Christie’s Hurriedly Withdraws Two Lots From an Upcoming Antiquities Sale That May Have Been Looted

The objects were dropped from the sale after an archaeologist pointed out their ties to two dealers linked to the illicit trade.

Christie's New York headquarters. Photo: Alexandra Schuler/Picture alliance via Getty Images.

Christie’s auction house has withdrawn two lots scheduled for its upcoming April 12 New York antiquities sale after a researcher raised major provenance concerns.

The withdrawn works include an ancient Greek vase and a Roman cavalry helmet.

According to the Art Newspaper, which first reported the story, the objects passed through the hands of dealers known to have trafficked in illicit artifacts. Hours after the story was published, the vase was removed from the sale, followed by the helmet the following morning.

The concerns were raised by forensic archaeologist Christos Tsirogiannis, who has spent nearly two decades conducting research into auction lots, often at antiquities sales. His research has contributed to the restitution of works from museums including the Metropolitan Museum of Art and the J. Paul Getty Museum to their rightful owners.

Tsirogiannis—a “thorn in the side of auction houses,” as one of his colleagues put it—said the vase, dating to around 450 B.C.E., can be traced back to convicted Italian antiquities dealer Gianfranco Becchina.

Becchina’s business records—140 binders with more than 13,000 documents related to sales—were confiscated by Swiss and Italian authorities in 2001.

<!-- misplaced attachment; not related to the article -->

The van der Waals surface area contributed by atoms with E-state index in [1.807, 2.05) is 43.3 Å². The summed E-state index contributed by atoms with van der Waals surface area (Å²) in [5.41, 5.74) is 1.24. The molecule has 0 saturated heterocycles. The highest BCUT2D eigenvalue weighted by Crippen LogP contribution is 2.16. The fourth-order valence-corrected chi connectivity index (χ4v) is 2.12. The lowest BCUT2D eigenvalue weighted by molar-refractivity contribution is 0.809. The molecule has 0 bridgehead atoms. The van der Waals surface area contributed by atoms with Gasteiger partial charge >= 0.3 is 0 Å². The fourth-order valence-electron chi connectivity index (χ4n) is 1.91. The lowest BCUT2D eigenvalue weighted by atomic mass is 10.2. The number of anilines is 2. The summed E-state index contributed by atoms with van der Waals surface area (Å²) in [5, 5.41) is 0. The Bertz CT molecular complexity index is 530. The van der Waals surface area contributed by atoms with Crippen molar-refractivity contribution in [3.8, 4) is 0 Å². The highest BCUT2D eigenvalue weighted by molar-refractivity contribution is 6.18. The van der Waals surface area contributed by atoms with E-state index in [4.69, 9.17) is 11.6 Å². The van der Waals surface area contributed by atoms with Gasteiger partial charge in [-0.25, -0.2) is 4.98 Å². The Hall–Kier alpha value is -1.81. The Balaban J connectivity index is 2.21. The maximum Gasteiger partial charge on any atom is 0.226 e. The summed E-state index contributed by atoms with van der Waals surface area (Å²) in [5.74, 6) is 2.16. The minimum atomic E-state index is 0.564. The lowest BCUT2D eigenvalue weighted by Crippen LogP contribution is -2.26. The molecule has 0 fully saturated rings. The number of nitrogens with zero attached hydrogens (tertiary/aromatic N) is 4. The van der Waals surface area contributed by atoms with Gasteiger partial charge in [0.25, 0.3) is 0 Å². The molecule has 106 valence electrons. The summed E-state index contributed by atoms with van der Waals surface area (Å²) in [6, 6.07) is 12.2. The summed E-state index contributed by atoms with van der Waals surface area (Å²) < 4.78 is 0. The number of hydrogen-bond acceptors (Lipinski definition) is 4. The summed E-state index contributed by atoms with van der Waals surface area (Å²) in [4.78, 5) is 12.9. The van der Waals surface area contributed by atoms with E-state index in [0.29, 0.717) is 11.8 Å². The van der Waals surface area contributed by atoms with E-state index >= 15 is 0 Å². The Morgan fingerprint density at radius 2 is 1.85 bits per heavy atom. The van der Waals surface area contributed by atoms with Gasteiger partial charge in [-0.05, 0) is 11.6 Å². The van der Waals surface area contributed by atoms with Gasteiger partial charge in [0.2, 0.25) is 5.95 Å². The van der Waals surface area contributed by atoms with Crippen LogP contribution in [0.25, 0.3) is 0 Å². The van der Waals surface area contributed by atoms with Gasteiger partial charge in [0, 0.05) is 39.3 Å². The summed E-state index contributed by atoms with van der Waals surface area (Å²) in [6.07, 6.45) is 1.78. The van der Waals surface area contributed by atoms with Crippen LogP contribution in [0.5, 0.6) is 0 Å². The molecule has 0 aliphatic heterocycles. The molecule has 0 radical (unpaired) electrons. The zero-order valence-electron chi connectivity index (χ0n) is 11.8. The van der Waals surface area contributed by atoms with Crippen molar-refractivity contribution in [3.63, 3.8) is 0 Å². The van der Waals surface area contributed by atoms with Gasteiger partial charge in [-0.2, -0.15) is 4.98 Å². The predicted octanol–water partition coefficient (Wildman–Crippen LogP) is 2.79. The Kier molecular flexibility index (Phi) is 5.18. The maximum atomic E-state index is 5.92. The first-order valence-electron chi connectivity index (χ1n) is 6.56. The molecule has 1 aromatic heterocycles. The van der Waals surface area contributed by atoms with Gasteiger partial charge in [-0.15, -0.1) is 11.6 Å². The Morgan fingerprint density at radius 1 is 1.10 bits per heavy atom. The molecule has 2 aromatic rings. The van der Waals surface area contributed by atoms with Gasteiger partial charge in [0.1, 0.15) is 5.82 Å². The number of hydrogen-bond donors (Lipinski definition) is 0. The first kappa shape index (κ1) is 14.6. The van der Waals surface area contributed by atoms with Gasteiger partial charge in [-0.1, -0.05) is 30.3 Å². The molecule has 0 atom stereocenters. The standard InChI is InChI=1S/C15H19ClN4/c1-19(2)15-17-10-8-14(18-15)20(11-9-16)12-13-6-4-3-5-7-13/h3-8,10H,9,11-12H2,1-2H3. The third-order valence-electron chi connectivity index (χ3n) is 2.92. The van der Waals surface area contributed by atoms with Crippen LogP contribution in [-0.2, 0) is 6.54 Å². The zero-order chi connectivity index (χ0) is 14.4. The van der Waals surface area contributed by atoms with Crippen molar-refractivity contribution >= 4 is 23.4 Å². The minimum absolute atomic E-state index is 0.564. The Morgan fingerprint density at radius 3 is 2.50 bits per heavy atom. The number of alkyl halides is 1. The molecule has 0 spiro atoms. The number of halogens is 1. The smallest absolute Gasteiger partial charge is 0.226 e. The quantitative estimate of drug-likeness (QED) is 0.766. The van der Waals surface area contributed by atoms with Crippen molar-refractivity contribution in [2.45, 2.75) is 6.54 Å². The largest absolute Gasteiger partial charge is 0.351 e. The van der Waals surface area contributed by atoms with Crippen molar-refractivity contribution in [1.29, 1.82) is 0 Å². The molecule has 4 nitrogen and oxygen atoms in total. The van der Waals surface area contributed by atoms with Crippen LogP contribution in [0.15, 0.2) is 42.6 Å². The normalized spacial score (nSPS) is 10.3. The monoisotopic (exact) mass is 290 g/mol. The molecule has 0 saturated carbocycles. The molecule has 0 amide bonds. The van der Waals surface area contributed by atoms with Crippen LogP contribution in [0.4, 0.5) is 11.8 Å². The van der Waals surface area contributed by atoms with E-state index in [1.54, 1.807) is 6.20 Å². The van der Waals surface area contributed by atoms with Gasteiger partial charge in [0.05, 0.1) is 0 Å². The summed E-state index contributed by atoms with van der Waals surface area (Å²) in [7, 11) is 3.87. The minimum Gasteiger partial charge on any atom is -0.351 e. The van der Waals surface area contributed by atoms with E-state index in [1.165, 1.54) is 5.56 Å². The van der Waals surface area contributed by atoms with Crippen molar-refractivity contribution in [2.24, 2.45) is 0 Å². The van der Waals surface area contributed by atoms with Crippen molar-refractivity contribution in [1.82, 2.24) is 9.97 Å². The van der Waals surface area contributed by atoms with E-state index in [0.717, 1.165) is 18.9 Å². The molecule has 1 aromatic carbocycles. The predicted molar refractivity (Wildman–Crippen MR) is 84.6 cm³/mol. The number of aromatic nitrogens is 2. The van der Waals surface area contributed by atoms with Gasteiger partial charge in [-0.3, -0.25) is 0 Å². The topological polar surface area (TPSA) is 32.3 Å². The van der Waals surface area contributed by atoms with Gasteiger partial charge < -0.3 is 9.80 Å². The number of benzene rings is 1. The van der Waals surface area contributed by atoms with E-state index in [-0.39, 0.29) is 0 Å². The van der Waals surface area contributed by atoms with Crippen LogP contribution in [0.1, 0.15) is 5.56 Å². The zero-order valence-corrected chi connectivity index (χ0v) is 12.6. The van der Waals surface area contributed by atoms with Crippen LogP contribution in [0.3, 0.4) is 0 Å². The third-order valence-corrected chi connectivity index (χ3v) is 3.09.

According to Tsirogiannis, all the objects documented in the archive were known to have passed through a network of illicit suppliers. 

In his research, Tsirogiannis noticed that the vase was missing restoration details, including any notes about its broken rim and neck, and lost paint.

The helmet, he said, can be traced through photographs to Robert Hecht, who stood trial in 2005 for allegedly dealing in looted artifacts, but was never convicted.

In 1972, Hecht brokered the sale of the Euphonious krater to the Metropolitan Museum of Art. It was repatriated to Italy in 2008, after evidence emerged that it was looted.

Christie’s, which did not respond to a request for comment by press time, told the Art Newspaper that in “no circumstances” would it sell works with provenance or authenticity concerns.

“We devote considerable resources to investigating the provenance of the works we offer for sale,” the auction house said. “In the case of the upcoming sale of these lots, the research we conducted gave us no reason to believe that any of these lots are from an illicit source or that the sale would be contrary to applicable law. We continue to conduct research on these items.”

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